Acta Virum Probant

JonMr

New Member
Hello to everyone.

Please could you kindly find a little time to answer me?

I would like to know if the phrase "Acta Virum Probant" finds its roots in Rome, or is a modern phrase? I can only find 17th Century subjetcs for the oldest, using this phrase.

Would it be possible to source it much earlier?

Thank you!

Best Regards,
 

Victus

Member
I would like to know if the phrase "Acta Virum Probant" finds its roots in Rome, or is a modern phrase? I can only find 17th Century subjetcs for the oldest, using this phrase.

Honestly, from what I know of medieval and classic literature, I'd say it is a more modern invention. In roman culture, they valued birth over actions, vide the Senate's hatred of the Equestrii class. It was expected of those of noble birth to be outstanding, while it was expected of those of less noble birth to be subservient. After the Roman Empire, during medieval times, stories were told of the heroes of old, who were all noble landowners who fought dragons et caetera. They were all of noble birth. It wasn't really until the protestants and the calvinism's policy of "Merchants are awesome" that actions became valuable to cultures over noble birth.

So, as far as I know, it really wasn't that much of an expression during roman times. Men were proven by birth, not by actions. At least with the nobility, and the nobility were the ones who wrote the books, so...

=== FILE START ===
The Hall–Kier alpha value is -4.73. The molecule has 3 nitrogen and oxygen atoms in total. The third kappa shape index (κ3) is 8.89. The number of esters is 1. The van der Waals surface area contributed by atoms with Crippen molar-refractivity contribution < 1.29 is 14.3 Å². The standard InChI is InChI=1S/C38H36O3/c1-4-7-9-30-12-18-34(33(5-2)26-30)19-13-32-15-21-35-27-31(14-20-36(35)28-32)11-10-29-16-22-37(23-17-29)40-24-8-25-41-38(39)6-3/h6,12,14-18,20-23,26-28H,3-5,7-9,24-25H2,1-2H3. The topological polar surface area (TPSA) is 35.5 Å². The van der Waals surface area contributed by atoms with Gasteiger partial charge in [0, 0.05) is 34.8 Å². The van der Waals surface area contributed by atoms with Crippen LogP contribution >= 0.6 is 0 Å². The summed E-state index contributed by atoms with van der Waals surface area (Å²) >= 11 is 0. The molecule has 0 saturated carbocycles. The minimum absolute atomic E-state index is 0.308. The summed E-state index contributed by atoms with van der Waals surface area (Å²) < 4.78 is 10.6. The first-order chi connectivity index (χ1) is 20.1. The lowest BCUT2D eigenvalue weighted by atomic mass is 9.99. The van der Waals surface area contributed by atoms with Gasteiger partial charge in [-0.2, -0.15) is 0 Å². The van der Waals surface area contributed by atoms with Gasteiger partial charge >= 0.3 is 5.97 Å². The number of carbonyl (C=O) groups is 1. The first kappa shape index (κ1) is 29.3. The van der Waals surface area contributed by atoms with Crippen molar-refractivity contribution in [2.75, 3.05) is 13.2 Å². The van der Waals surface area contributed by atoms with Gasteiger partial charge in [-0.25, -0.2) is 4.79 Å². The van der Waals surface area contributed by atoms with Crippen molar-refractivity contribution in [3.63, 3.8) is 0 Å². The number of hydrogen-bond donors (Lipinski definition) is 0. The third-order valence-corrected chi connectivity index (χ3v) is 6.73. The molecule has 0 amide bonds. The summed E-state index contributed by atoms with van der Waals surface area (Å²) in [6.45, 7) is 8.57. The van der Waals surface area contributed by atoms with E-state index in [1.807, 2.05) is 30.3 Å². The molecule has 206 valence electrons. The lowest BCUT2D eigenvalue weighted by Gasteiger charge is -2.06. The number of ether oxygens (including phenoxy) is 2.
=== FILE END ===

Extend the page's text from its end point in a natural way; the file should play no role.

Pacifica

grammaticissima
Staff member
That may be true in part, but there are some little places here and there in literature where they seem to consider more one's actions. They still give much importance to courageous deeds etc, even if most of the time they relate the courageous deeds of noblemen. This phrase doesn't seem to me to be something that couldn't have been said by a Roman; now I don't know if it actually was, I don't know where it's from.
 

LVXORD

Civis Illustris
Could be from anywhere...
 

LVXORD

Civis Illustris
When you said instruments, you mean that the quote was engraved onto them?
 

LVXORD

Civis Illustris
Yes, exactly.
What tell us as historians is that the phrase was in use in the 17th Century but it does not mean that it wasn't in use before that.
 

Victus

Member
What tell us as historians is that the phrase was in use in the 17th Century but it does not mean that it wasn't in use before that.
Yes, but as any good historian will tell you, absence of evidence is, until it is discovered, evidence of absence.
 

LVXORD

Civis Illustris
Yes, but as any good historian will tell you, absence of evidence is, until it is discovered, evidence of absence.
That can be a very closed minded view in formal logic.
 
Top